Figure 8: Stability test for the sensor based on Gd0.85Ca0.15AlO3−δ substrate at 500 °C in the presence of 500 ppm NO2 (applied potential −300 mV, flow rate 200 cm3/min).
Figure 8


In summary, an amperometric sensor based on Gd1−xCaxAlO3−δ substrates was developed. It showed excellent sensitivity to NOx gas at mild temperatures. The response current values of the sensor enhanced with increase of operating temperature. Furthermore, the sensitivity and response current values initially increased and then decreased with increasing the Ca doping. The Gd0.85Ca0.15AlO3−δ sensor gave the highest NO2 sensitivity of 20.15 nA/ppm and the highest response current value of 5.57 μA at 500 °C. Moreover, the sensor also exhibited a great selectivity and excellent stability.


Synthesis and analysis of GCA electrolytes

The Ca-doped GdAlO3 powder was prepared through a citrate gel route26,39. Gd(NO3)3·6H2O (99.99% purity), Al(NO3)3·9H2O (AR Grade), and Ca(NO3)2·4H2O (AR Grade) were used as starting materials for preparation of Gd1−xCaxAlO3−δ(GCA) samples, where x = 0, 0.05, 0.1, 0.15, and 0.2, respectively. The starting materials were taken with composition (Gd1−xCax):Al = 1:1 molar ratio. For all the compositions, the molar ratio of total metal ion to citrate ion was kept 1. The gadolinium nitrate, aluminium nitrate and calcium nitrate were first dissolved in 250 mL distilled water at room temperature. Then citric acid as complex agent was added to the reaction solutions. Further, the mixed solution was slowly evaporated at 80 °C under stirring to form white transparent gel. The gel was further dried at 120 °C in an oven for 10 h to form precursor powder. After that, the powder was calcined at 1000 °C for 4 h.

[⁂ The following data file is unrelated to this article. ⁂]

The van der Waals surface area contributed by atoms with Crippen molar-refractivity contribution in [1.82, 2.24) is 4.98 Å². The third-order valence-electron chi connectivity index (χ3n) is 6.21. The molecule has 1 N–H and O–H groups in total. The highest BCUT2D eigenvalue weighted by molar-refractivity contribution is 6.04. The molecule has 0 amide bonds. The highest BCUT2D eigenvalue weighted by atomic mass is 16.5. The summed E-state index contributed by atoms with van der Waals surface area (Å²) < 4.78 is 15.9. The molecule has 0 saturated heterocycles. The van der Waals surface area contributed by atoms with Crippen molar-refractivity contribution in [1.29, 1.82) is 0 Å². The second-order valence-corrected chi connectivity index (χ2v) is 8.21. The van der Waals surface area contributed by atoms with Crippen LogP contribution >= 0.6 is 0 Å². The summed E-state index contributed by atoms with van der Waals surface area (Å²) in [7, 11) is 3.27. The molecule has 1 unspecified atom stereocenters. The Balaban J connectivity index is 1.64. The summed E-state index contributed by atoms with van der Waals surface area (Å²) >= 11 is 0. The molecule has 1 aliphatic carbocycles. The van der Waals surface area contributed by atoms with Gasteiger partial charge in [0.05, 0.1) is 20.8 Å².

The XRD data were first recorded on a Panalytical X’Pert Pro diffractometer at 40 kV and 40 mA using Co Kα1 (λ = 0.178 901 nm), then revised by Cu Kα1 (λ = 0.154 056 nm). The samples were scanned over a 2θ range from 10° to 100° with a step size of 0.0167° at a scanning rate of 10°·min−1. The infrared spectra in the range of 1200–400 cm−1 were recorded on a Thermo Fisher Scientific Nicolet 6700 FTIR device. The samples were prepared as KBr pellets.

Sensor fabrication and characterization

A NO2 sensor was fabricated using NiO as sensing electrode (NiO-SE), which was synthesized by using the sol-gel method, perovskite-type oxide Gd1−xCaxAlO3−δas electrolyte, and a noble metal Pt as reference electrode (Pt-RE). Pellets with 8 mm in diameter and 3 mm thickness were produced by applying 150 Mpa pressure to the calcined powders, and then sintered at 1500 °C for 4 h in the air. The NiO-SE was made from NiO paste, and a Pt wire (0.2 mm diameter) was attached to the NiO layer as a current collector. In addition, the Pt-RE was formed by using platinum paste, which was painted onto polished surface of GCA pellet which was on the other side, and then a Pt wire (0.2 mm diameter) was attached to the Pt surfaces. Subsequently, the sample was fired at 1000 °C for 1 h in air to get the NiO/GCA/Pt sensor.